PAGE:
On Thursday, January 29, a group of 62 Cushing students traveled to Boston to attend the Global Response to Emerging Infections Symposium at Harvard Medical School. This unique opportunity was made possible by Gregory Ciottone, MD, FACEP, Director of Beth Israel Deaconess Medical Center Fellowship in Disaster Medicine and Associate Professor of Emergency Medicine, Harvard Medical School; and Amalia Voskanyan, RN, Co-Director BIDMC Fellowship in Disaster Medicine; parents of Vigen ’16 and Robert ’17.
The Cushing delegation, comprised of Cushing Scholars and students in ethics and select biology classes, joined top scholars and boots-on-the-ground practitioners in the fields of crisis leadership, epidemiology, humanitarian, and disaster medicine. Guest speakers discussed such topics technology and community engagement in the Ebola response, the ethical dilemmas in the Ebola crisis, and the challenges to global threats from an NGO perspective.
“It’s terrifying working with the Ebola virus,” said Dr. Gavin Macgregor-Skinner, Assistant Professor, Department of Public Health Sciences, Penn State University, on his experiences with response teams in Nigeria. “Ebola is the one that scares me.” Through first-hand experiences, he chronicled what it was like donning the personal protective equipment, how his team worked to establish communication response teams, and the major role that video conferencing has played in connecting health workers to one another and accessing data.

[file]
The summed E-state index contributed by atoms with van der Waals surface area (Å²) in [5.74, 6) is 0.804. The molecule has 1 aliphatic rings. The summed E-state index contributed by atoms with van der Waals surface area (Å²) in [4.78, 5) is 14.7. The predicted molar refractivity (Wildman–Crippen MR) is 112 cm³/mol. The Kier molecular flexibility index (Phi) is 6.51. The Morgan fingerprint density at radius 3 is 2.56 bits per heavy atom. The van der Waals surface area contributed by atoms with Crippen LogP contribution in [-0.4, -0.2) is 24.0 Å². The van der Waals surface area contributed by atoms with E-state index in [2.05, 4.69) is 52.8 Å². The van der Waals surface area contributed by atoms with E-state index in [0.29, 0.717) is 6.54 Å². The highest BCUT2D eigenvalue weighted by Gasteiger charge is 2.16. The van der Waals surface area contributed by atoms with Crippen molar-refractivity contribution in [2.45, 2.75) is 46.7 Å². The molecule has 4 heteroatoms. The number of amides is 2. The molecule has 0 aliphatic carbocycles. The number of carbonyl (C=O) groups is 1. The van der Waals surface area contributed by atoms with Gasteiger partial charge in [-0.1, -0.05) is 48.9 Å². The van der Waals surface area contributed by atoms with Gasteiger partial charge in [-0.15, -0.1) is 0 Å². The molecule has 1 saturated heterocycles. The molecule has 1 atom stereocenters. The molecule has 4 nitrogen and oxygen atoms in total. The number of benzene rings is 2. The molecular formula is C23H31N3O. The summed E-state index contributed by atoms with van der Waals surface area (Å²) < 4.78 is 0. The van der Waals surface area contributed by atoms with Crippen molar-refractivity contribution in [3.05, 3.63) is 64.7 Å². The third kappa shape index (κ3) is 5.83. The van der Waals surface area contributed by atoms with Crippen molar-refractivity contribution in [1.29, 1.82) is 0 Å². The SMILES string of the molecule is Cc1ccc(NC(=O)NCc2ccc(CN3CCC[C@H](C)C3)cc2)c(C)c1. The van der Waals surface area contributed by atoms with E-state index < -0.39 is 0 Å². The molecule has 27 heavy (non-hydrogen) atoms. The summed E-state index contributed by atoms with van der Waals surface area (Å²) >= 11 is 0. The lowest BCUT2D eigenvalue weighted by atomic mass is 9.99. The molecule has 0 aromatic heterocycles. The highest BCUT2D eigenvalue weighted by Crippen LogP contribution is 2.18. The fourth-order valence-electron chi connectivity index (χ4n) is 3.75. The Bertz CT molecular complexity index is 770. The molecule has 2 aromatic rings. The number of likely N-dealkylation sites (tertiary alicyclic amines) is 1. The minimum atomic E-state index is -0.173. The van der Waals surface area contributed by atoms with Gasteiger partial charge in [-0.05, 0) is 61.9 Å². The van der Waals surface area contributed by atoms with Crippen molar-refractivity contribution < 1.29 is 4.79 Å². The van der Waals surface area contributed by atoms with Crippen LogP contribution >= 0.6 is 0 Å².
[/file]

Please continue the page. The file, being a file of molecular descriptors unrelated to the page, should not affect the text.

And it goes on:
Following the lunch break, students were greeted by the Honorable Mr. Jeremiah C. Sulunteh, Liberia Ambassador to the United States. He shared with students his personal story as a child in Liberia with no running water, no electricity, and no roads. Through perseverance and discipline, he attended school and university, and then raised the money to build a school for children in his village. “I share this story with you to say this: everywhere you go in life and in the world, there are different challenges. Listen. Be disciplined. Always remember the opportunities you have.”
When asked to share their thoughts on the day’s experience, students were quick to respond. “This conference was an amazing opportunity to hear from people who have experienced the tragedy of Ebola firsthand and are making a difference,” said Caroline Fital ’17.” For Breton Lorway ’17: “The biggest takeaway was to never take anything for granted.”